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I spent the morning watching a House Financial Services subcommittee hearing into what a ‘systemic risk regulator’ of the financial markets might be and what that has to do with the insurance industry.

Now, if you’ve ever been to consumerwatchdog.org, you know that insurance is regulated by the states, and that here in California voters enacted some of the strongest regulatory oversight in the country. (For more on Prop 103, click here.) We’ve spent the last 20 years defending those protections against attack by the insurance industry both on the state level and in Congress. That oversight has meant an insurance industry that has remained solvent, and generally healthy, while the rest of the financial industry spirals out of control. As the president of the National Association of Insurance Commissioners testified, not a single policyholder has lost a dollar in the crisis.

But insurers and their allies are trying to piggyback their decades-long effort to deregulate insurance, by creating an alternate federal regulator or preempting state insurance oversight, onto the push for financial regulatory reform. It’s a fascinating attempt at political jujitsu when members of Congress couch their old deregulation argument as new regulation.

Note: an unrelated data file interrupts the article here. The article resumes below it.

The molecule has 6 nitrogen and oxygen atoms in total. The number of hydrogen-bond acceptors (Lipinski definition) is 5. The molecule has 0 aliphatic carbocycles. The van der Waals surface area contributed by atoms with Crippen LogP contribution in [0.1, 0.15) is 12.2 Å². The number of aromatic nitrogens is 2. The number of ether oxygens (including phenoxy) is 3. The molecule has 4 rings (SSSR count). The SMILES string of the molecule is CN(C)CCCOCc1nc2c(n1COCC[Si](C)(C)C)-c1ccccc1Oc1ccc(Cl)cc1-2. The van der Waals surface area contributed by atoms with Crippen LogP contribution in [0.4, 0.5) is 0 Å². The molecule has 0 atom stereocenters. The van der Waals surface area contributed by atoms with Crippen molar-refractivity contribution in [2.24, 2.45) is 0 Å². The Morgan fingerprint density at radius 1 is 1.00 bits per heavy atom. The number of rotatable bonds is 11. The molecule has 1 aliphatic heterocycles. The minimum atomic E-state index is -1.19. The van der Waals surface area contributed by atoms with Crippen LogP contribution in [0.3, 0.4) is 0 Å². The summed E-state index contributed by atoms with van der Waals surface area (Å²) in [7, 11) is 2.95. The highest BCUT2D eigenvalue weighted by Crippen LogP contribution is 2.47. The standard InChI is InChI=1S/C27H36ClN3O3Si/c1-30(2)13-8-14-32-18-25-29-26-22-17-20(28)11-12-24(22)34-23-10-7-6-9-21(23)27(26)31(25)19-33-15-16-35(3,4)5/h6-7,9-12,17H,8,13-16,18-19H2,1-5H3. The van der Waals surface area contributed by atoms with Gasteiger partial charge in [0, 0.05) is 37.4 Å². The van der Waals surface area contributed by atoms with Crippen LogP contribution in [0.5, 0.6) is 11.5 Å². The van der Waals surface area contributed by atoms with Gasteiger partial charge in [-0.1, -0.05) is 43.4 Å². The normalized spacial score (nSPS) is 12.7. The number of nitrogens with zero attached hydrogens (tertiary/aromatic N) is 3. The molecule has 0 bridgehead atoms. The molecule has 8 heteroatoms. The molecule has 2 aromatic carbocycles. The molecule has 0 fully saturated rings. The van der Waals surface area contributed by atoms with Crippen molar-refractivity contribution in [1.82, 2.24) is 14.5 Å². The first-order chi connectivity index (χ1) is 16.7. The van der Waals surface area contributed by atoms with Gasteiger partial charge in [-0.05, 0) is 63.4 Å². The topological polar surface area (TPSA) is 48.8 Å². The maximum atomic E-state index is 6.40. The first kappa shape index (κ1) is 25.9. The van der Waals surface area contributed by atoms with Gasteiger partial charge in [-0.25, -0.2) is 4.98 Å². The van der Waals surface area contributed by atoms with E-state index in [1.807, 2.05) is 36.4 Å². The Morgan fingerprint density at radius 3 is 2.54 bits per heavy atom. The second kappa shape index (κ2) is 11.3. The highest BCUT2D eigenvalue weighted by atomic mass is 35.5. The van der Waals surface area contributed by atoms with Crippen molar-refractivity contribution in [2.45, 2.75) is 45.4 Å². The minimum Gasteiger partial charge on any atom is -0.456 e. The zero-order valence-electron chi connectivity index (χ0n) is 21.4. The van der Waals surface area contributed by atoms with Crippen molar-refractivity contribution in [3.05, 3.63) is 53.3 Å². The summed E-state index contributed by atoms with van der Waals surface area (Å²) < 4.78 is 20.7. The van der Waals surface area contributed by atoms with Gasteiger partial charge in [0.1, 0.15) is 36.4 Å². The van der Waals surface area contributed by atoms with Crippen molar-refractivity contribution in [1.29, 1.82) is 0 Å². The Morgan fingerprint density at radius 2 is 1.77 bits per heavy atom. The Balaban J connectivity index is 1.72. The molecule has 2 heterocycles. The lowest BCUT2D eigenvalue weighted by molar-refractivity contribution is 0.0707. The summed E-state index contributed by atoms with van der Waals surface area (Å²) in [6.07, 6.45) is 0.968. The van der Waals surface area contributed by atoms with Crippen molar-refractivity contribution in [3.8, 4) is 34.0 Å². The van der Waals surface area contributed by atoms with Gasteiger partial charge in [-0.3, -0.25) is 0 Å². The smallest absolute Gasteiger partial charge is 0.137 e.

In arguing for this fantasy, Representatives Royce and Bean cited the failure of AIG as proof of the need for federal insurance oversight. This mischaracterization suggests that insurance regulators failed, when, as more than one member and witness noted, it was AIG’s unregulated financial subsidiary that brought the holding company crashing down.

Even the ranking Republican member of the committee, Representative Bachus, knows better. He reminded his colleagues and the panel that insurance regulation hasn’t failed and that state insurance regulators have done a “better job than most everybody else.”

The regulatory problems in the financial industry are not with insurance oversight and to try and piggyback federal preemption of insurance on financial reform is ludicrous.

Nevertheless, the insurance industry and its allies who are wedded to deregulation aren’t backing down. Bean and Royce have vowed to introduce legislation that would create an optional federal insurance charter (read: deregulate - more in our letter to Treasury Secretary Geithner on this).

California Congressmember Jackie Speier brought that message to her colleagues along with Rep. Kucinich last year. It's good to know they'll have Rep. Bachus in their corner this time around.